Putting the "No" Back in "No. 1": Is There a National Champion at All?

Thersites only clamour'd in the throng,
Loquacious, loud, and turbulent of tongue:
Awed by no shame, by no respect controll'd,
In scandal busy, in reproaches bold;
With witty malice studious to defame;
Scorn all his joy, and laughter all his aim.
But chief he gloried with licentious style
To lash the great, and monarchs to revile . . .
Spleen to mankind his envious heart possess'd,
And much he hated all, but most the best.

(From Alexander Pope's translation of The Iliad)


When not stating the absurd, Stewart Mandel states the obvious:
[W]e are in the midst of a college football season unlike any before it, one in which no team -- not even the mighty Trojans -- is immune from defeat on any given week and where the national landscape changes drastically from one week to the next. In fact, this is the first time I can remember being this far into a season and having no idea who will play for the national championship.

Last February, Sunday Morning Quarterback asked me, not at all rhetorically: "[S]hould college football crown a 'national champion' at all?" While caught off guard by the question, I did my best to respond, replying:
I am not opposed to the declaration of a national champion per se, but I definitely consider it to be of secondary importance. I find decidedly distasteful the obsession with the national title as the be-all and end-all of college football, as it detracts from historic rivalries and conference championships to a detrimental degree. If the pursuit of the crystal football is diminishing the value placed on traditional trophy games, it is doing a disservice to the sport, its heritage, and its fans. . . .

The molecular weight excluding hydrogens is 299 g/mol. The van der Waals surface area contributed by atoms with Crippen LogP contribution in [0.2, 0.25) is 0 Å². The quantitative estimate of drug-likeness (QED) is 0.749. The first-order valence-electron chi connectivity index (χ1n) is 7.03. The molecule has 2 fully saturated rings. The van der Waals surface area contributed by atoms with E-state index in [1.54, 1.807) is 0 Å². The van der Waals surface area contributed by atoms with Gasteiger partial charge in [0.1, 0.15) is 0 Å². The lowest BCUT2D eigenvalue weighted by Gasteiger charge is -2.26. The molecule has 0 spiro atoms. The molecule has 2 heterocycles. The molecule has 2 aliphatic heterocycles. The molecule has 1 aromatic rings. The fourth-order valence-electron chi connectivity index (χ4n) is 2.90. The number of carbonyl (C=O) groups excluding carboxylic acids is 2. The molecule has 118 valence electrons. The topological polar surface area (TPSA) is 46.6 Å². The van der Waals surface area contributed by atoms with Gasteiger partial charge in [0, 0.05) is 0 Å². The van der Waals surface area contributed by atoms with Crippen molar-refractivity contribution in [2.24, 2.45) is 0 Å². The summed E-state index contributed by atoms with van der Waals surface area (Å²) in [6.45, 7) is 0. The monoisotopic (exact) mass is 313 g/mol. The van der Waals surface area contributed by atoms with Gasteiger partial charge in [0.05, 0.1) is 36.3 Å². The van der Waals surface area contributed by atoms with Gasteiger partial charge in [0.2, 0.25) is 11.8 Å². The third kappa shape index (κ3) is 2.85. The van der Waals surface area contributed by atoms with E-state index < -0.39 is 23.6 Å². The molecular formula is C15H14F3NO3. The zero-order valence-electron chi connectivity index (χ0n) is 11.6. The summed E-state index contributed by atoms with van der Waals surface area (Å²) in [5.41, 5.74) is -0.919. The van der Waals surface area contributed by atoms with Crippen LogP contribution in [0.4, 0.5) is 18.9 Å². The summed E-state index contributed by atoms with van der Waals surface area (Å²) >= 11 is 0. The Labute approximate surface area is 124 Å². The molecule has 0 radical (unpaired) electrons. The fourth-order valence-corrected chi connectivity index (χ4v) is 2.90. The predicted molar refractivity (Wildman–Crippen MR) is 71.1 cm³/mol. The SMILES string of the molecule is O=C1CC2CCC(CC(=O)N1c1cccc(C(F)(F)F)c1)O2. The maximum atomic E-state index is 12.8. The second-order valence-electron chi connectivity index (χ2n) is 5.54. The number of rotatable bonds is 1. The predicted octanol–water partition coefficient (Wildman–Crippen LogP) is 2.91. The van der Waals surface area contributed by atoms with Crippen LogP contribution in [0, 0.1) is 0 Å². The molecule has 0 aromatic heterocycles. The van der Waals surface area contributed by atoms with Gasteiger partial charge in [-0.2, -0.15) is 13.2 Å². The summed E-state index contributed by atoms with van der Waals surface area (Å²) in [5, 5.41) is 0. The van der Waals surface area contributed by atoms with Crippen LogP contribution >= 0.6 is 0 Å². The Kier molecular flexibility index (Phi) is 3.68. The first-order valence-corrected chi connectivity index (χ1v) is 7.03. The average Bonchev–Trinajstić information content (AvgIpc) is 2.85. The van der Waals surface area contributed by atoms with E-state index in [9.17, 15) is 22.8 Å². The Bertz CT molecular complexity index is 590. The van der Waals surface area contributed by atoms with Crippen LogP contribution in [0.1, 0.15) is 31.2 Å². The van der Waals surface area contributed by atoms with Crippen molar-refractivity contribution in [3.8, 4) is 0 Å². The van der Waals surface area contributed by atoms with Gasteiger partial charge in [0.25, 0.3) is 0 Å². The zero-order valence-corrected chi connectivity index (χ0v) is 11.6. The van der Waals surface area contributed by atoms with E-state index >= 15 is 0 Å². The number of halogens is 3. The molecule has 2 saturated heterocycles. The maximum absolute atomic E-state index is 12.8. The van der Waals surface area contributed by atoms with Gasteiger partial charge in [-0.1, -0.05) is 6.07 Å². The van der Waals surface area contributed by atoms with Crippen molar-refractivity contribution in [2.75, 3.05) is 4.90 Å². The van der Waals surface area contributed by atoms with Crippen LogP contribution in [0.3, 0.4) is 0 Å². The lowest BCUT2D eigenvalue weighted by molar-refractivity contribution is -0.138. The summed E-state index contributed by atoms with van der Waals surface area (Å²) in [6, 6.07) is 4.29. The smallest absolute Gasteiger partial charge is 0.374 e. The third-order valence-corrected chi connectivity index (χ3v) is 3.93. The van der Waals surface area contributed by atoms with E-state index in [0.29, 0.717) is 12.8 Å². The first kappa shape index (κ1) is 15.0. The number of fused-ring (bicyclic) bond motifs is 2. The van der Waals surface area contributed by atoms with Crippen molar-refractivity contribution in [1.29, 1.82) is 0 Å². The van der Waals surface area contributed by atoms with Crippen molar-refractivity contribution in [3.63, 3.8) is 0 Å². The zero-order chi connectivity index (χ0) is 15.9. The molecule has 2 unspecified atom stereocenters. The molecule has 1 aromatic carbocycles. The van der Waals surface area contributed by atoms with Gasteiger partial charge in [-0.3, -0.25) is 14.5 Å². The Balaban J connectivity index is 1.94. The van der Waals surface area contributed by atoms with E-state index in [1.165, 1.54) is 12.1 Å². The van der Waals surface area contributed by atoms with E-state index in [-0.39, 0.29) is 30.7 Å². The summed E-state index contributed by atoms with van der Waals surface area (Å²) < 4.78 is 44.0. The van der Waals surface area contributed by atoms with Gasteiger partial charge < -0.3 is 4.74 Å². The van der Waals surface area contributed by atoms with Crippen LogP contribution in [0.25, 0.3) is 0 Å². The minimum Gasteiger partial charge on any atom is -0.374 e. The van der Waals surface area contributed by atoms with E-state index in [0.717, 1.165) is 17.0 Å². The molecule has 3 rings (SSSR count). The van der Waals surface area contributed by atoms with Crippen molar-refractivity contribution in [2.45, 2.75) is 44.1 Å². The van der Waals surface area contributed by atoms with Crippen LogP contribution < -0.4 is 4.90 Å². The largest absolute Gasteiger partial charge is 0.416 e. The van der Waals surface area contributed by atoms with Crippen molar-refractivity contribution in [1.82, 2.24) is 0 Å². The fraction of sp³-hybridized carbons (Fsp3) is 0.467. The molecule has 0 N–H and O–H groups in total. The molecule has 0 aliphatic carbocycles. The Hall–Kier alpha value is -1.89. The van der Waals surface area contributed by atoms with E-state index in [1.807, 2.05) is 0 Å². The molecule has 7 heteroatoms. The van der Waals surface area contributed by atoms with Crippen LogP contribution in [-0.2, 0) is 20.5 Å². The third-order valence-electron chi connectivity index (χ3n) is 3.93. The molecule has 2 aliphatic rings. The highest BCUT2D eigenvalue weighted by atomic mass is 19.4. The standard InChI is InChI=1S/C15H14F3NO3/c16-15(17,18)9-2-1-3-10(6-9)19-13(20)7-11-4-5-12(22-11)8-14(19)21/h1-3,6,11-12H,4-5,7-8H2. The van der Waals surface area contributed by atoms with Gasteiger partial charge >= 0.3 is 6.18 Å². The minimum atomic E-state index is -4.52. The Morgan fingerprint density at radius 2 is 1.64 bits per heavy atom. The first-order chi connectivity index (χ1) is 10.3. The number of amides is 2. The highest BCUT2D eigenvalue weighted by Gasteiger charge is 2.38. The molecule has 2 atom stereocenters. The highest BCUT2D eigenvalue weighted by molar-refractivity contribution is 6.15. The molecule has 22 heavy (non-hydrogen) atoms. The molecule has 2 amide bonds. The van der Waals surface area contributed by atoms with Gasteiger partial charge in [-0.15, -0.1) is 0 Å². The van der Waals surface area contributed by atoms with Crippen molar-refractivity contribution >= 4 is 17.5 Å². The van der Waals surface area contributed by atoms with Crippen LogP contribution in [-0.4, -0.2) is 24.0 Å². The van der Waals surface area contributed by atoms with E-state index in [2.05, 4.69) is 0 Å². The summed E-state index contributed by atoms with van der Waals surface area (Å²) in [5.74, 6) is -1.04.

Unquestionably, it matters less to me for Division I-A college football to determine a definitive national champion than it does for us to preserve the sport's unique ability to retain fan interest, as evidenced by the fact that we are having this debate in February. One of my major gripes about the N.C.A.A. basketball tournament is that March madness invariably gives way to April apathy because a consequence of unassailable certainty is subsequent boredom. These are not matters of life and death; games serve to entertain, enrapture, and illuminate, so they might as well be interesting.


The 2007 college football season has been nothing if not interesting, and I find the chaos invigorating, however maddening it may be when it comes time to fill out my BlogPoll ballot. (For the record, I have ranked four different teams No. 1 at some point during the course of the campaign: Michigan in the preseason, Southern California in week one, L.S.U. for five straight weeks, and South Florida last week.)

Upon learning that the Bulls had been ranked No. 1 on the Dawg Sports BlogPoll ballot, U.S.F. coach Jim Leavitt celebrated by recreating John Travolta's most famous dance move from "Saturday Night Fever." Unfortunately for him, the movie wasn't called "Thursday Night Fever," or his team might still be undefeated.

What, then, are we to make of a jumbled national championship picture so chaotic that it has SMQ waxing even more eloquent than usual? This might be the appropriate moment at which to quote Steve Spurrier from this year's S.E.C. media days: